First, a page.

Not all teens would spend hours planning to fix up a family cemetery or historic church, but two did recently to earn Eagle Scout rank.
Hunter Brown and Aiden Nicholson, both members of Palestine’s Troop 440, completed their projects last fall and passed the Eagle Board of Review in April.
Each boy met the requirement by speaking in front of three adults from the district about their projects and what they learned. The review is the last step in becoming an Eagle Scout, an award that recognizes service and leadership.
Brown’s project involved washing gravestones, filling holes, and clearing limbs at the old Link Family Cemetery in Montalba, and he had a plan that meant recruiting help.
He developed leadership skills by procuring funds for supplies and equipment and assigning duties to 18 volunteers from age 11 to adult.
With plenty of help and the use of a tractor for moving dirt and tree limbs, cleaning the cemetery took less than four hours.
“I learned to lead a group of people toward a common goal,” said Brown, 15, a sophomore at the University Academy of Palestine.
Nicholson, also 15 and a freshman at Palestine High School, chose to fix up the Pilgrim Church in Elkhart by building a new pulpit and a sign in front of the church as well as repairing chinks between the logs.
Nicholson is a descendant of the Parker family, whose most famous members are Cynthia Ann Parker, who was kidnapped during a Comanche raid, and her son Quanah Parker, the last Comanche chief.
“My family’s had a lot of history with that church,” said Nicholson. “We have a lot of family members buried out there. It’s kind of an honor.”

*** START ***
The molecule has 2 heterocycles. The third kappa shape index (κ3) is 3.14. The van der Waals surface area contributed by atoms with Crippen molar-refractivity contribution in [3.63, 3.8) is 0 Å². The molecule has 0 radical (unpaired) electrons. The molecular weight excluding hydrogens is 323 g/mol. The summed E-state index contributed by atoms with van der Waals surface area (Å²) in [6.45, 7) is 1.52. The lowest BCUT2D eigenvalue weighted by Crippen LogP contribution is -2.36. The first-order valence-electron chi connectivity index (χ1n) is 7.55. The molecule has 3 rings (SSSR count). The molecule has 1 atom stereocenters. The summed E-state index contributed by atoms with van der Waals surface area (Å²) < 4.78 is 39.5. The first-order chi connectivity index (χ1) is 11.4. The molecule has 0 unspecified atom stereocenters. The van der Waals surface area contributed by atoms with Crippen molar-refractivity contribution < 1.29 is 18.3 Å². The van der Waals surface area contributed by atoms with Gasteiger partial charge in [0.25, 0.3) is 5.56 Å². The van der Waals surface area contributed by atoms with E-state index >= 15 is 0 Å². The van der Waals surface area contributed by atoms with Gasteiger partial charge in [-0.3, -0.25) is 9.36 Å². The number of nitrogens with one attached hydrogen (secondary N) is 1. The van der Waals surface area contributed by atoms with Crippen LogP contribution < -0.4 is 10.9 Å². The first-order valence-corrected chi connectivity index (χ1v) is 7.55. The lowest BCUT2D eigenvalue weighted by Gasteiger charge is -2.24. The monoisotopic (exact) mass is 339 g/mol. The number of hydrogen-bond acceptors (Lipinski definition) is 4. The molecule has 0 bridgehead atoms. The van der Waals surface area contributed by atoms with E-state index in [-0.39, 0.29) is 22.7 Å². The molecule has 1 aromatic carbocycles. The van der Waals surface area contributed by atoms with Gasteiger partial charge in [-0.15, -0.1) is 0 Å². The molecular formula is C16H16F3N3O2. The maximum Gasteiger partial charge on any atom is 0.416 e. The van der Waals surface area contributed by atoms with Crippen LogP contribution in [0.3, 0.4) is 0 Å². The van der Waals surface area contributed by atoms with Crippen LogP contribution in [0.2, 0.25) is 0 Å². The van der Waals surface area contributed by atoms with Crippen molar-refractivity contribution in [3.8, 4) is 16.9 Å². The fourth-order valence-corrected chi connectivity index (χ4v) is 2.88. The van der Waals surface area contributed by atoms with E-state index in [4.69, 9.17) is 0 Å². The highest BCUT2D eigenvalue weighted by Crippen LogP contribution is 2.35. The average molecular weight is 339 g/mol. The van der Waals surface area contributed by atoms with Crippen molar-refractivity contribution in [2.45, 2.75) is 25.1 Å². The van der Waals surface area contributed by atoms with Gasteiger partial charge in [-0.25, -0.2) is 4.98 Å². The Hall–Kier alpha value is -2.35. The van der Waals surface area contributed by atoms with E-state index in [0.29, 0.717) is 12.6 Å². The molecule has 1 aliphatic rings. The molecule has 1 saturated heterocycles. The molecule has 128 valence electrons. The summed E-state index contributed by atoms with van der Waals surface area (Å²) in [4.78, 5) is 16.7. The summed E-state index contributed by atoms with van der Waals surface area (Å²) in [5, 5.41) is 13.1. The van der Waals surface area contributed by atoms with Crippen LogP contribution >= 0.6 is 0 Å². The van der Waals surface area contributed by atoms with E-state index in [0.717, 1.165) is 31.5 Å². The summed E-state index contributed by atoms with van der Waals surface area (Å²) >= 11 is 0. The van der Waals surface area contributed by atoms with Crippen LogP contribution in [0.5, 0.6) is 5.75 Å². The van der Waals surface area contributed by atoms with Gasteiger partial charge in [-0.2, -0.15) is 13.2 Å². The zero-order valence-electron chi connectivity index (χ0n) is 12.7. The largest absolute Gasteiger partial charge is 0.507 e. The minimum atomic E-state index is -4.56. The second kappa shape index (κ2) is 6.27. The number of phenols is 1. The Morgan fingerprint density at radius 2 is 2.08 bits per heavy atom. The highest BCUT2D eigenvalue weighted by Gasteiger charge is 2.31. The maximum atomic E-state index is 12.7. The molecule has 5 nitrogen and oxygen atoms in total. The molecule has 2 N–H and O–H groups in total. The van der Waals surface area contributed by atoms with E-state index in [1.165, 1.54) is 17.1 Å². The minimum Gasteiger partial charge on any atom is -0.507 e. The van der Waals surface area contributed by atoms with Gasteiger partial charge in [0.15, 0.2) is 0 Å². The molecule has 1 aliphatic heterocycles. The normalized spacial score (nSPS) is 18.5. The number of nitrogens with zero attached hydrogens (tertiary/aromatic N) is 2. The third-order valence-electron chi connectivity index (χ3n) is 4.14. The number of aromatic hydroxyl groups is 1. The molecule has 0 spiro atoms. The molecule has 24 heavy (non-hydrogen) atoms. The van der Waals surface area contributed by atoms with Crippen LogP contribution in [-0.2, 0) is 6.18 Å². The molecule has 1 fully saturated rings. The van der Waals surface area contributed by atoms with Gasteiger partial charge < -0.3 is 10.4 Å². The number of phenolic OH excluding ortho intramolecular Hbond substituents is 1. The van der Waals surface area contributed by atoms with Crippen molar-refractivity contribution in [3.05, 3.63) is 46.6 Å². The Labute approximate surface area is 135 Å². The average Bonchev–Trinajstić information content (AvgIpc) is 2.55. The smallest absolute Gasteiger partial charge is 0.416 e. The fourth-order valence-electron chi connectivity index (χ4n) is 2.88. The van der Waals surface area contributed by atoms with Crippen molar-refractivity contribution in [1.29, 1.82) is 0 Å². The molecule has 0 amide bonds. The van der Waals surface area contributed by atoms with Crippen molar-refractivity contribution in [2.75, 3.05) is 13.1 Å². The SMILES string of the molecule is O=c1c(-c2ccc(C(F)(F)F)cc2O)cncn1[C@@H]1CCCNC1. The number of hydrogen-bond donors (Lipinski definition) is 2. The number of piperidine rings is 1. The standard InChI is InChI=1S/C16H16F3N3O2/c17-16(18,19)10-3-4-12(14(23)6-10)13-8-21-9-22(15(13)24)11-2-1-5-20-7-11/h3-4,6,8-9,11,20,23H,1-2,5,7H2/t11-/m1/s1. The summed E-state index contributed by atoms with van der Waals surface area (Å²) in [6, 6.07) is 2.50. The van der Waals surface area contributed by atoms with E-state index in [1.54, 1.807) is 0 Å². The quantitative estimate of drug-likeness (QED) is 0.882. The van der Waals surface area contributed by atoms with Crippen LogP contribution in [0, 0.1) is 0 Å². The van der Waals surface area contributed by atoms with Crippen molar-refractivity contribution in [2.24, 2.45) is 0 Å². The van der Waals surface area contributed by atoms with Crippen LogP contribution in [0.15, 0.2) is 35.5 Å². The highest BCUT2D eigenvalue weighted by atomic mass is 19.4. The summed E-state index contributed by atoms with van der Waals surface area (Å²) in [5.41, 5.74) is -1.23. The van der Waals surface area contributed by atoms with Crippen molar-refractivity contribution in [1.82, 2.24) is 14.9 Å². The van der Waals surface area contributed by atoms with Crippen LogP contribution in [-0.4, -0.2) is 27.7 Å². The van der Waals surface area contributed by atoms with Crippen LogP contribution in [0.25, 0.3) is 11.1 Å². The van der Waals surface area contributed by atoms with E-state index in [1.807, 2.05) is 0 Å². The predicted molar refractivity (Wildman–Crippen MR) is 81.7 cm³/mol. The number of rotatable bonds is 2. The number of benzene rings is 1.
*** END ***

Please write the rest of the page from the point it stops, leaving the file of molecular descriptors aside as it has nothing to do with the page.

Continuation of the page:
A branch of the Parker family settled the area and built the “Old Pilgrim” church in 1833, according to the Texas State Historical Association’s Handbook of Texas.
Another branch settled at Fort Parker in Limestone County, where the Comanche raid occurred. The survivors later settled at Fort Houston in Anderson County.
Nicholson’s older brother Ian also completed an Eagle Scout project at the Pilgrim Church.
Two other scouts still working on their Eagle Scout projects are David Oliver and Ian Niedecken. Oliver is improving the playground at Grace Church, while Niedecken plans to build blessing boxes, where donors can leave canned goods and nonperishable items for those in need.
The new Eagles will gain their wings in a future court of honor ceremony at a date yet to be determined. Oliver and Niedecken will likely participate in the Eagle Court of Honor ceremony.
Scoutmaster Scott Nicholson said scouting teaches maturity, life skills, and personal and financial management.
“Scouting’s about a lot more than learning to tie knots,” Nicholson said.
In his own life, earning the Eagle Scout badge helped the elder Nicholson learn first aid skills and get into college. For the teens, however, learning skills and earning the Eagle Scout merit aren’t the only reasons for doing their service projects.
“It’s not about completing Eagle,” said Brown. “It’s about all the fun you had along the way.”